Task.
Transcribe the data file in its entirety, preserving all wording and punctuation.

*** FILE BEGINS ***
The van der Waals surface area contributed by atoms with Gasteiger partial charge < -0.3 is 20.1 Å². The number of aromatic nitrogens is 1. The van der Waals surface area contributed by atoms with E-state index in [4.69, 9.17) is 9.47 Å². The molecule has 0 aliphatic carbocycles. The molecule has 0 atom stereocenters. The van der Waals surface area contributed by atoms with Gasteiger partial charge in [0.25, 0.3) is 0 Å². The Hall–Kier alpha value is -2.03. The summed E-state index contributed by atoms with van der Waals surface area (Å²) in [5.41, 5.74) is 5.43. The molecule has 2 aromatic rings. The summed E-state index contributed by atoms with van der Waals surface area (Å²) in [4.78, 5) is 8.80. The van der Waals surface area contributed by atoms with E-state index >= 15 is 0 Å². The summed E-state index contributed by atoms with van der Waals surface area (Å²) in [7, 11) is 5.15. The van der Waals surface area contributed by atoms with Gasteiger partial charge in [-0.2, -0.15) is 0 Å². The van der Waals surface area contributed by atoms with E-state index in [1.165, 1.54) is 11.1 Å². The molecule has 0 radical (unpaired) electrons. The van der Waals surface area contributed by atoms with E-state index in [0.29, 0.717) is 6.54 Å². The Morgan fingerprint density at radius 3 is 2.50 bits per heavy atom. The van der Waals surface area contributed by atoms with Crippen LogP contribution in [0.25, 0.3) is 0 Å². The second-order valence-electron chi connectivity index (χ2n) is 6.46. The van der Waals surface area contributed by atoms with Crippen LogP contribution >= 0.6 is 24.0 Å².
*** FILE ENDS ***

The van der Waals surface area contributed by atoms with Gasteiger partial charge < -0.3 is 20.1 Å². The number of aromatic nitrogens is 1. The van der Waals surface area contributed by atoms with E-state index in [4.69, 9.17) is 9.47 Å². The molecule has 0 aliphatic carbocycles. The molecule has 0 atom stereocenters. The van der Waals surface area contributed by atoms with Gasteiger partial charge in [0.25, 0.3) is 0 Å². The Hall–Kier alpha value is -2.03. The summed E-state index contributed by atoms with van der Waals surface area (Å²) in [5.41, 5.74) is 5.43. The molecule has 2 aromatic rings. The summed E-state index contributed by atoms with van der Waals surface area (Å²) in [4.78, 5) is 8.80. The van der Waals surface area contributed by atoms with E-state index >= 15 is 0 Å². The summed E-state index contributed by atoms with van der Waals surface area (Å²) in [7, 11) is 5.15. The van der Waals surface area contributed by atoms with Gasteiger partial charge in [-0.2, -0.15) is 0 Å². The van der Waals surface area contributed by atoms with E-state index in [1.165, 1.54) is 11.1 Å². The molecule has 0 radical (unpaired) electrons. The van der Waals surface area contributed by atoms with E-state index in [0.29, 0.717) is 6.54 Å². The Morgan fingerprint density at radius 3 is 2.50 bits per heavy atom. The van der Waals surface area contributed by atoms with Crippen LogP contribution in [0.25, 0.3) is 0 Å². The second-order valence-electron chi connectivity index (χ2n) is 6.46. The van der Waals surface area contributed by atoms with Crippen LogP contribution >= 0.6 is 24.0 Å².